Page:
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Thursday, August 13, 2020

Faculty & Staff

Device efficiently detects spreading cancer

A new medical device co-developed by a physicist at UH detects the spread of breast cancer and allows physicians to better prescribe a treatment plan, and it will be increasing its market influence, bringing it closer to clinical trials around the country.

The probe, which can better detect breast cancer, is expected to be available across America soon. |  Courtesy of

The probe, which can better detect breast cancer, is expected to be available across America soon. | Courtesy of

Audrius Brazdeikis, a research associate professor of physics in the College of Natural Sciences and Mathematics, and his colleagues at the University of London co-developed this device, which has been in distribution for more than a year in Europe.

“Since it helps detect the spreading of cancer more efficiently,” Brazdeikis said, “I would imagine it will become widely available in America in a short amount of time.”

The SentiMag is an extremely sensitive intraoperative probe that allows surgeons to have better accuracy when attempting to locate the sentinel lymph node, which is the first lymph node in which a tumor’s metastasizing cancer cells drain.

This patented method removes the need for radiation, increases the speed of the detection process, and it puts the detection of the sentinel lymph node in the hands of surgeons.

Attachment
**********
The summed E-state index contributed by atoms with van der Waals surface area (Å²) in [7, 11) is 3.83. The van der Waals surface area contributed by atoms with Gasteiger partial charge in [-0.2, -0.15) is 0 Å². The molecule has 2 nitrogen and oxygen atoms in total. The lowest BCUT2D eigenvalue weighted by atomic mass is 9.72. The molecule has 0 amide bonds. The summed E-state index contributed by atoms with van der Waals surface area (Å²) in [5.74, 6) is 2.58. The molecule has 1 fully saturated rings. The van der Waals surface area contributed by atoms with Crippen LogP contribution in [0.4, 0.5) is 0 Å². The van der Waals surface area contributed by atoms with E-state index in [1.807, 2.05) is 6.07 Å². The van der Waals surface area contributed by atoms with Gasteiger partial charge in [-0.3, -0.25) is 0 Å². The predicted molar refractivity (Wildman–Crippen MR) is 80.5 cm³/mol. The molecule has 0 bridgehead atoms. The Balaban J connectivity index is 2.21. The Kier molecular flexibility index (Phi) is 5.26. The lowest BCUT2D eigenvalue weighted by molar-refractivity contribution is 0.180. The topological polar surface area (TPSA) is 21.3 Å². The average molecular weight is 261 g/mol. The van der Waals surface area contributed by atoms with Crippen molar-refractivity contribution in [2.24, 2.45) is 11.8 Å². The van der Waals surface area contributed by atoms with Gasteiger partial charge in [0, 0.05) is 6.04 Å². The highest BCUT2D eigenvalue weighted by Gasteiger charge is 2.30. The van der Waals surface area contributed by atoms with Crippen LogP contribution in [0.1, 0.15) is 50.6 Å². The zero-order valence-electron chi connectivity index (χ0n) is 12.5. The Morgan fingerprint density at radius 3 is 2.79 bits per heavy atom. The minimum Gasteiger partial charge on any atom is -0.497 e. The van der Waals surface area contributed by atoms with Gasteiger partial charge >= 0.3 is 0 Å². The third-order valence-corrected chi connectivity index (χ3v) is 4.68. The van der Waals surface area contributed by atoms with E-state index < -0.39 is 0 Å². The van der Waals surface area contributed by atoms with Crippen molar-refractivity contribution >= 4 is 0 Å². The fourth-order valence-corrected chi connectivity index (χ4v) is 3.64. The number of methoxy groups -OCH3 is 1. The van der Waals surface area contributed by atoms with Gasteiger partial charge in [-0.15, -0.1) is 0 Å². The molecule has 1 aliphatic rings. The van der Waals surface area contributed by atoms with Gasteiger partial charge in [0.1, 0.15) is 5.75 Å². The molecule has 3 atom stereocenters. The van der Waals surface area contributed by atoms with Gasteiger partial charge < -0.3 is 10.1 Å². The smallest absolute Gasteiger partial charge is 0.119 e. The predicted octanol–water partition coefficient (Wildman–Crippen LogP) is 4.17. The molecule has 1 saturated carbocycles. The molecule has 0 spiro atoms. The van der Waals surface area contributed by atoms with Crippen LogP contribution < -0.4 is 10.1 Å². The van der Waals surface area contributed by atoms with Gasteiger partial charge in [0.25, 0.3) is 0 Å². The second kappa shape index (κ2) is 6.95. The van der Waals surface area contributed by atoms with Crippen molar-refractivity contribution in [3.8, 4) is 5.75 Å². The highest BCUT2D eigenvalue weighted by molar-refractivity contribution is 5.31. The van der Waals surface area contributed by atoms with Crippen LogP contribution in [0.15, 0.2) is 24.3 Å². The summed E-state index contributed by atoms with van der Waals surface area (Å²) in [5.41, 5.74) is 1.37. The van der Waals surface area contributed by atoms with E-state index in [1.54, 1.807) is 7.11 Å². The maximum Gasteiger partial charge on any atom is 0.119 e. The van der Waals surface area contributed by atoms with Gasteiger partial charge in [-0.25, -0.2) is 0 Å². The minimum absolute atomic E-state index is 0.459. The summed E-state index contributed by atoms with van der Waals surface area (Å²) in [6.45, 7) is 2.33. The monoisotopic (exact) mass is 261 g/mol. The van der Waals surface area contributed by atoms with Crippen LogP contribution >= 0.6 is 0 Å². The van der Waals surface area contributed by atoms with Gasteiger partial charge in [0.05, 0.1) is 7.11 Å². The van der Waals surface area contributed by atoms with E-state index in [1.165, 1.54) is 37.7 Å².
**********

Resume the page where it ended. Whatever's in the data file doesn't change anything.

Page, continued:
“Seeing the original concept go through changes and advance in the marketplace has been very gratifying,” Brazdeikis said. “Developing strategies between the scientific aspect and the business market has been the most challenging.”

Throughout these challenges, distribution of the product has reached beyond Europe. This came as a result of a signed agreement between Sysmex Europe GmbH, a leading international company that develops and produces diagnostic solutions for laboratories across the world, and Endomagnetics Ltd., a medical company focussed on magnetic sensing and nanotechnology in medicine. Brazdeikis formed Endomagnetics with physics professor Quentin Pankhurst and systems engineer Simon Hattersley from UCL.

“It was a business concept we developed to bring our technology into the forefront of the marketplace,” Pankhurst said.

The SentiMag system was initially funded by the UK-Texas Bioscience Initiative and is now in use in eight European countries. With Sysmex holding the exclusive right to manage sales and support for this groundbreaking progression in Europe and some Middle Eastern and African countries, the system will be provided a strong backing for further advancement and expansion. It is believed by the co-developers that this device is going to be essential to those in need of treatment from this disease.

“I am convinced that getting the device circulated worldwide is a positive step in cancer treatment,” Brazdeikis said. “Maybe this could be the right step in eventually eliminating cancer altogether.”

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